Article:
"A lay Catholic perspective"

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The Coming Millenium

by Father Egbert Stang, omi


WE ARE VERY NEAR to the Jubilee Year 2000, which will also be the beginning of the third millennium of Christianity. The Holy Father says that the third millennium will be the Great Springtime of Christianity. In his apostolic letter Toward the Third Millennium the Pope gives top priority to Christian Unity. He gives all of us the simple steps we must take in order to arrive at this goal.

First, a commitment to repentance and conversion for a history of painfully wounding ecclesial communion. In the Decree on Ecumenism of Vatican II, it states that persons on both sides are to blame. Such wounds openly contradict the will of Christ and are a cause of scandal to the world. These sins of the past still burden us and remain ever-present temptations. It is necessary to make amends for them, and earnestly to beseech Christ's prayer of forgiveness.

As we end the second millennium, the Church should invoke the Holy Spirit with increasing insistence, asking for the grace of Christian unity. This is crucial for our witnessing to the Gospel before the whole world. Since Vatican II local Churches and the Apostolic See have undertaken many ecumenical initiatives.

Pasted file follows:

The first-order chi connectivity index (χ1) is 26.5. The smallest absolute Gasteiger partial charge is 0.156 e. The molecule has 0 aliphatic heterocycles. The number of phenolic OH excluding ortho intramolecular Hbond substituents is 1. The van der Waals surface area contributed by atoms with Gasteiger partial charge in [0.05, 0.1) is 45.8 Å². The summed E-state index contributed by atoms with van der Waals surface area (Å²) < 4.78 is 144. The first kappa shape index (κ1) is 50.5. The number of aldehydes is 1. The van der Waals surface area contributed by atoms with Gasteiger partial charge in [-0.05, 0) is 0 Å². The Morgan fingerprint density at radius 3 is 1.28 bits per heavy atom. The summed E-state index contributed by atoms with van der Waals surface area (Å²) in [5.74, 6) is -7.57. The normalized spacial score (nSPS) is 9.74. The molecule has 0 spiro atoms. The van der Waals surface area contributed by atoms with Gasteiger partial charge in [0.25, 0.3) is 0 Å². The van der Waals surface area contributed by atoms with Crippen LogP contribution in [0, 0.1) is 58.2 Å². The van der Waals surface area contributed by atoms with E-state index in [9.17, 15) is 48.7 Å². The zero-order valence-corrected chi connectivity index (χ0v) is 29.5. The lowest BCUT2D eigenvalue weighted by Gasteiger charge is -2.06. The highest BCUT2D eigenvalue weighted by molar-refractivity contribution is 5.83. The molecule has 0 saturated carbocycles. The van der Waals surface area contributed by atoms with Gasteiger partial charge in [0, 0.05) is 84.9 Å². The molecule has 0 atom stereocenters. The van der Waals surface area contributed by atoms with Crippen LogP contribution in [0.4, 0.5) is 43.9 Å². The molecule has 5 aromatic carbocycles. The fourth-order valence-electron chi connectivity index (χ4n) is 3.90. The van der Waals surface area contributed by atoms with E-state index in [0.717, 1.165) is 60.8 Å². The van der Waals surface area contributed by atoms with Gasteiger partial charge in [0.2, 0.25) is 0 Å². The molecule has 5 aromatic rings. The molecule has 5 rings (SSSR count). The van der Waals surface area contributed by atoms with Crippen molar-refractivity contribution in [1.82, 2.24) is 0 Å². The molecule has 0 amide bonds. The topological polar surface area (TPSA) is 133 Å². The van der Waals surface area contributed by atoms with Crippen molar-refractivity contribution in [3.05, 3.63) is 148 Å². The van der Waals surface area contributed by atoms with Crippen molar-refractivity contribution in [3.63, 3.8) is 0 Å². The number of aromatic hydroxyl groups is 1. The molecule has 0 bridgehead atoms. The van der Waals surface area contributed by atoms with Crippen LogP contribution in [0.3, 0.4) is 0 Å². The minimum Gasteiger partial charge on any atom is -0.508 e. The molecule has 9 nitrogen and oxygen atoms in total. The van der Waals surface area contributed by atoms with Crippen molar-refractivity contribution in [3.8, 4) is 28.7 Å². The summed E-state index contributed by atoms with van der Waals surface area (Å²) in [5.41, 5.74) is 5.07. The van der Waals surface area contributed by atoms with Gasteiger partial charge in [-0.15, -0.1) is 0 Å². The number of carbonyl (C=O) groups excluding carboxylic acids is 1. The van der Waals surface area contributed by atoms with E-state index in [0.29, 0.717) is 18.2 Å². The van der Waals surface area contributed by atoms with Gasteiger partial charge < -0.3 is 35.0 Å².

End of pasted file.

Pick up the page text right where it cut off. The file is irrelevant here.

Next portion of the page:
Hence, all Christians need to examine their consciences and promote fitting ecumenical initiatives, so we can celebrate the Great Jubilee by progressively overcoming the divisions of the second millennium. It is essential to continue the path of dialogue on doctrinal matters, but even more importantly to commit us to prayer for Christian unity. An ever-greater number of Christians must pray in Christ, as in John 17:21: "Father that they also may be one in us."

The Catechism of the Catholic Church sums up the key ingredients: a permanent renewal of the Church in greater fidelity to her vocation; conversion of the heart as the faithful try to live holier lives according to the Gospel; public and private prayer for the unity of Christians, for this is the soul of the whole ecumenical movement; fraternal knowledge of each other; ecumenical formation of priests and laity; dialogue among theologians and meetings among Christians of the different Churches and communities; and collaboration among Christians in various areas of service to humanity.

The reconciliation of all Christians in the unity of the one and only church of Christ transcends human powers and gifts. That is why we place all our hope in the prayer of Christ for the Church, in the love of the Father for us, and in the power of the Holy Spirit.[1]

[1] Catechism of the Catholic Church, 822.